Naidoo formed the FPI in the wake of what he described as the “tragic legalisation of same-sex marriages in South Africa.” Echoing the conservative agenda, the Institute upholds the heteronormative nuclear family as the foundation for society and government, and opposes pornography, homosexuality, abortion and prostitution. 

Naidoo's inspiration for the organisation came from the Washington-based Family Research Council (FRC), which he claims gave him ideas for the strategy and organisational structure. The Council was set up as a lobby group for conservative legislation, and has enjoyed significant support among Republican legislators.

Organisations such as the FRC assumed prominence in the US when the Christian right evolved from a social movement into an influential voting bloc for the Republican Party. During President George W. Bush's terms of office, neo-conservativism matured as a complimentary political philosophy to neoliberalism, as it provided a moral defence of capitalism. This defence involved the establishment of an international moral order to secure politically, economically and socially conservative values on the US' terms.

Conservative think tanks became more externally orientated; supporting the establishment of likeminded organisations in other parts of the world where liberal values were considered to hold sway. Barack Obama’s administration has not shifted paradigmatically from neo-conservative ideas, especially in relation to foreign policy.

It is clear that JASA and the FPI are Trojan horses for the neoconservative agenda. So why are such groups allowed to hold sway over public policy, if their objectives contradict so many of democratic South Africa’s foundational principles?

In relation to social policy, there seems to be an ideological convergence between South Africa's emerging neo-conservative movement and the Zuma administration. Zuma’s views on homosexuality, his statements promising debates on the death penalty and abortion and his courting of the Rhema church, have buoyed religious conservatives, and probably make them feel that they are on a winning ticket.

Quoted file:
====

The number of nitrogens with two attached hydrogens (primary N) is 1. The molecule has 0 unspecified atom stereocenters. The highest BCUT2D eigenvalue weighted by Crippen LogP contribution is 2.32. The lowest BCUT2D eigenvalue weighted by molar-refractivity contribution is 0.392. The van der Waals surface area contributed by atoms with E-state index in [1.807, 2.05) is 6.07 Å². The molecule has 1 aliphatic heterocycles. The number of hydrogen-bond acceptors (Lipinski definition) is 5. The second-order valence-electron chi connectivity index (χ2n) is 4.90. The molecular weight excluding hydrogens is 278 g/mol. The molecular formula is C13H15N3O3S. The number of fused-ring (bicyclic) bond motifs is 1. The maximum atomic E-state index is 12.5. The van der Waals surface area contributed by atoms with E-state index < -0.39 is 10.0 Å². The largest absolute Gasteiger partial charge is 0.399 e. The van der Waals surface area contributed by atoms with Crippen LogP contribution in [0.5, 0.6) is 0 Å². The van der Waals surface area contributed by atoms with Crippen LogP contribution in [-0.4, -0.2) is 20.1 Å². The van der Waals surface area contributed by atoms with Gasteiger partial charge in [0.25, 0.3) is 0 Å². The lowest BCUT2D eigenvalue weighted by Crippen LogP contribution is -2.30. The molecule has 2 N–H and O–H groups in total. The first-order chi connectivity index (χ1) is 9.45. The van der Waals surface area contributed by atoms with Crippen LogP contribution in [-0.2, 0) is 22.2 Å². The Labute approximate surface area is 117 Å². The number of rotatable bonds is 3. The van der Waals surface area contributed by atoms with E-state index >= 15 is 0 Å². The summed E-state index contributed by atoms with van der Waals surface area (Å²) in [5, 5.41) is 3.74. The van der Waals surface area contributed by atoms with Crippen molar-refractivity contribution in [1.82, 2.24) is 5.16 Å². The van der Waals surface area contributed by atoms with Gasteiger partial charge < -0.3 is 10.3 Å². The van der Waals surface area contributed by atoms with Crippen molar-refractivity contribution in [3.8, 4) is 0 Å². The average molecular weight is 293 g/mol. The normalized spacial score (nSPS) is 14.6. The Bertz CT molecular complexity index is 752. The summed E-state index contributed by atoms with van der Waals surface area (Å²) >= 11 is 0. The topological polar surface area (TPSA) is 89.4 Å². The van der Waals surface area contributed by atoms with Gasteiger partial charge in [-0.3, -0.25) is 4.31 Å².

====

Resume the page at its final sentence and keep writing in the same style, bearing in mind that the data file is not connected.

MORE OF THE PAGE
Furthermore, there are growing signs of the Zuma administration mobilising religion to tap into popular support from a largely Christian working class base -- the very base that may turn against him in the next elections if he fails to deliver.

Neo-conservatism must appeal to those in government who favour a strong authoritarian state, intent on regulating sexual desire and clamping down on the decadence of artists. It allows them to give the state a moral purpose - namely to enforce a moral code to ensure a virtuous citizenry – while downplaying its purpose as a redistributive agent on a more material level.

Yet as a free-market ideology, neo-conservatism does not favour an interventionist state on equality questions. It depoliticises social problems, attributing inequality to personal laziness rather than structural factors. It is no doubt an appealing argument for South Africa's burgeoning tenderpreneurial class.

Much has been made of the South African government's openness to US-driven neoliberal economic policies, and the ways in which these policies have exacerbated poverty and inequality. But the significance of the current administration’s openness to neo-conservative social policies is ill understood.

Neoliberalism and neo-conservatism create new political rationalities and subjectivities. Leaders can – in the words of American author Thomas Frank – 'talk Christ but walk corporate' and get away with it.

South Africans must have a basis to feel that there is meaning to life, and that life has a moral purpose. Otherwise many may be lost to an ideology that reverses even the moderate gains that have been made since 1994. If conservative social impulses coalesce into a political programme, it could gain popular support and lead to a shift to the right in our national politics.